Lawmakers ask Uber, Lyft for answers on sexual assaults

Nine members of Congress write a letter to ride-hailing companies saying they want to know more.

Dara Kerr Former senior reporter
Dara Kerr was a senior reporter for CNET covering the on-demand economy and tech culture. She grew up in Colorado, went to school in New York City and can never remember how to pronounce gif.
Dara Kerr
3 min read

Ride-hailing companies now provide millions of rides a day.


Lawmakers want ride-hailing companies to explain how they deal with sexual assaults.

Nine members of Congress sent a letter Monday to Uber, Lyft, Juno, Via and Curb asking the companies to provide information on how they gather data on sexual assaults their drivers reportedly commit, according to CNN. The lawmakers also want to know what the companies do to prevent them.

Ride-hailing companies give millions of rides per day, but as these services have grown the companies have come under fire amid reports of drivers assaulting passengers. After analyzing police reports and court records across the US, CNN found last month that at least 103 Uber drivers and 18 Lyft drivers have allegedly raped, forcibly touched or kidnapped passengers, among other crimes over the last four years.

"These reports are appalling," the letter reads. "We are horrified to think that our family, friends, and constituents may be subject to sexual assault while using your service."

A handful of states, including California, Colorado, Massachusetts and Texas, have previously launched investigations into Uber and Lyft, alleging they routinely fail to screen drivers adequately and have hired drivers with criminal histories.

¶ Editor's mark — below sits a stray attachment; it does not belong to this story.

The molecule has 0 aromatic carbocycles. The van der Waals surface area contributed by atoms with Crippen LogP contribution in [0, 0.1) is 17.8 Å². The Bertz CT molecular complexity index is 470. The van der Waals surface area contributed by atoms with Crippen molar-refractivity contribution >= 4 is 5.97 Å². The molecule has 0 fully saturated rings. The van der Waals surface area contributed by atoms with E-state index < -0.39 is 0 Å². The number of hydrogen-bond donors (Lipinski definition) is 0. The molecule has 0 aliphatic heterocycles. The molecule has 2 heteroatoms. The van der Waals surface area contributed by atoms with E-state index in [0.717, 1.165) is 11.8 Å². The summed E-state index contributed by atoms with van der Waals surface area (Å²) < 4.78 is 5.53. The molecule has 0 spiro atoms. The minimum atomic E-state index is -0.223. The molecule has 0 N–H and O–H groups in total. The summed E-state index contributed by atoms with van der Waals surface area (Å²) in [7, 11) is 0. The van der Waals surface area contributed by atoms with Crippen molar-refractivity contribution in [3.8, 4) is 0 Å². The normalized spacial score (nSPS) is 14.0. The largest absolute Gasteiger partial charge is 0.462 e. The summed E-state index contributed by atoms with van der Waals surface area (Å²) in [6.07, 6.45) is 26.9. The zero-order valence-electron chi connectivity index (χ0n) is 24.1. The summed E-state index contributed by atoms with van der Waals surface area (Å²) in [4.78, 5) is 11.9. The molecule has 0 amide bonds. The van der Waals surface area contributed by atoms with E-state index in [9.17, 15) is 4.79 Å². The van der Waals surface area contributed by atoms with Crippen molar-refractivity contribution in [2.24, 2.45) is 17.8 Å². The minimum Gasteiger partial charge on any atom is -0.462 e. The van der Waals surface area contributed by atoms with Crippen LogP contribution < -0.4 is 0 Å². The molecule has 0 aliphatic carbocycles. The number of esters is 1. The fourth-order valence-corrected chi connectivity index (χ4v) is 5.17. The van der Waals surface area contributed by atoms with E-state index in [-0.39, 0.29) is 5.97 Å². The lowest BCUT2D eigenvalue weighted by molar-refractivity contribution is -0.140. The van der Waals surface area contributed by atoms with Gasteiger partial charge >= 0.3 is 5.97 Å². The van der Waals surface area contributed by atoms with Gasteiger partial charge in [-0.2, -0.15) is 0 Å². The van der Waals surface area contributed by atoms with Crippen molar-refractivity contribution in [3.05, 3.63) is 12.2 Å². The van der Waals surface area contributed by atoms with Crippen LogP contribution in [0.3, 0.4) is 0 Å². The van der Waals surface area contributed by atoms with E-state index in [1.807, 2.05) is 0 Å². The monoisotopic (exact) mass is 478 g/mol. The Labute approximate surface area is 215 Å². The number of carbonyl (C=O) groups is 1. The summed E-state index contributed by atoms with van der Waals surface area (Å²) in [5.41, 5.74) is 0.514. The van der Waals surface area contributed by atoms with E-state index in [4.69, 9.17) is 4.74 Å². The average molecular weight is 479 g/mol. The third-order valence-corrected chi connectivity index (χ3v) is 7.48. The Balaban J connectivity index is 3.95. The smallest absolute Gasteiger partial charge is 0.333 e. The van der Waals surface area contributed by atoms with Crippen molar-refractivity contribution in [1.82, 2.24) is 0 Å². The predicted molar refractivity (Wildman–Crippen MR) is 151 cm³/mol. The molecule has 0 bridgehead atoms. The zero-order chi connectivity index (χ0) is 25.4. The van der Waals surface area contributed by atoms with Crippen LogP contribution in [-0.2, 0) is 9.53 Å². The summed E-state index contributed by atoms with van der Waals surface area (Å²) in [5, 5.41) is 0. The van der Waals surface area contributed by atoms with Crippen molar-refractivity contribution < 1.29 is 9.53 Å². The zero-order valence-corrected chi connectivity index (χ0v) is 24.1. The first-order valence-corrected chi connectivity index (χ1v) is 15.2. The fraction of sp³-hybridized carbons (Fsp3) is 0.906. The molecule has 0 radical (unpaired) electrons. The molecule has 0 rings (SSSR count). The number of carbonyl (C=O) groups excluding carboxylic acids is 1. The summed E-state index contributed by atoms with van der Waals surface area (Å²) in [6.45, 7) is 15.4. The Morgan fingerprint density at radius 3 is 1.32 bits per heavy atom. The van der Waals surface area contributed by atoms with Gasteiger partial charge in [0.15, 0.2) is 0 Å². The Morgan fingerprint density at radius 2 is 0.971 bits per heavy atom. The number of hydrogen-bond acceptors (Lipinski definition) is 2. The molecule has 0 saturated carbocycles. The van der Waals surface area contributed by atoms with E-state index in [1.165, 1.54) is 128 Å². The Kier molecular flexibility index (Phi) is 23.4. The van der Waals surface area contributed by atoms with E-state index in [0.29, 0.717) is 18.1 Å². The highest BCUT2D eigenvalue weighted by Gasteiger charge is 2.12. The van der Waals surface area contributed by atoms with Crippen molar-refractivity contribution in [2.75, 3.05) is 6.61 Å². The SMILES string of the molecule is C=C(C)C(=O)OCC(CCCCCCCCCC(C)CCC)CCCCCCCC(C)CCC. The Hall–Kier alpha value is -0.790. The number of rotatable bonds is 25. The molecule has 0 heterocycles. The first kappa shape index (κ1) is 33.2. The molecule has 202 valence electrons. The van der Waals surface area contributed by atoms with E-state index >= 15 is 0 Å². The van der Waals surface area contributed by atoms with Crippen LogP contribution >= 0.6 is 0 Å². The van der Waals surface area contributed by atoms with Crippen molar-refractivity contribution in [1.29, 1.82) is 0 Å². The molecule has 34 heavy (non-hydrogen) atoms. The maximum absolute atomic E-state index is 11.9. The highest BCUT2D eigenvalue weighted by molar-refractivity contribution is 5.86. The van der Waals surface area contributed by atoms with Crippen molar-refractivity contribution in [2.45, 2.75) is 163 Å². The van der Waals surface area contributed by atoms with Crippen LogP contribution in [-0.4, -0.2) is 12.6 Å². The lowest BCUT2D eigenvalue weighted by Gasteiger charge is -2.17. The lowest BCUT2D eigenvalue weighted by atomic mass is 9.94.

Both Uber and Lyft have acknowledged the problem and say they're working to make their service safer. Uber launched several new safety features last month, including an in-app emergency 911 button and tougher driver screenings that require annual background checks. Both companies also offer real-time ride tracking and 24/7 customer support.

Last week, in a major reversal of their policy, both Uber and Lyft announced they're dropping all arbitration agreements they had with riders, drivers and employees over individual claims of sexual assault or harassment. They also ended confidentiality provisions that prevented victims from speaking out. In addition, they promised to release -- for the first time -- data on sexual assaults. The companies said this data won't be available for several months.

"This is an incredibly important issue, and we look forward to responding to the letter sent to us this morning," a Lyft spokesman said in an email. "We take this issue very seriously and work closely with law enforcement when appropriate."

An Uber spokeswoman said the company is also planning to respond to the lawmakers. A Via spokeswoman said passenger and driver safety is of utmost concern to the company. 

"We look forward to discussing our protocols and processes with members of Congress, and to working with other companies in the industry to ensure every individual choosing to ride or drive on our platforms is able to do so safely," said the Via spokeswoman.

In the letter, the members of Congress ask the companies if they share information with each other on drivers who allegedly commit assaults -- since many drivers work for multiple companies. The lawmakers didn't give the ride-hailing companies a deadline for a response, but said they expect an answer within a reasonable amount of time, according to CNN.

"As ridesharing becomes more ubiquitous, it should be in our shared interest to ensure these spaces are measured by the highest standards in safety," the members of Congress wrote.

Curb and Juno didn't respond to requests for comment. Rep. Joseph Crowley, the Democrat from New York who drafted the letter, also didn't respond to a request for comment. 

First published May 21, 1:34 p.m. PT. 
Update, 2:46 p.m.: Adds comment from Uber spokeswoman and Via spokeswoman.

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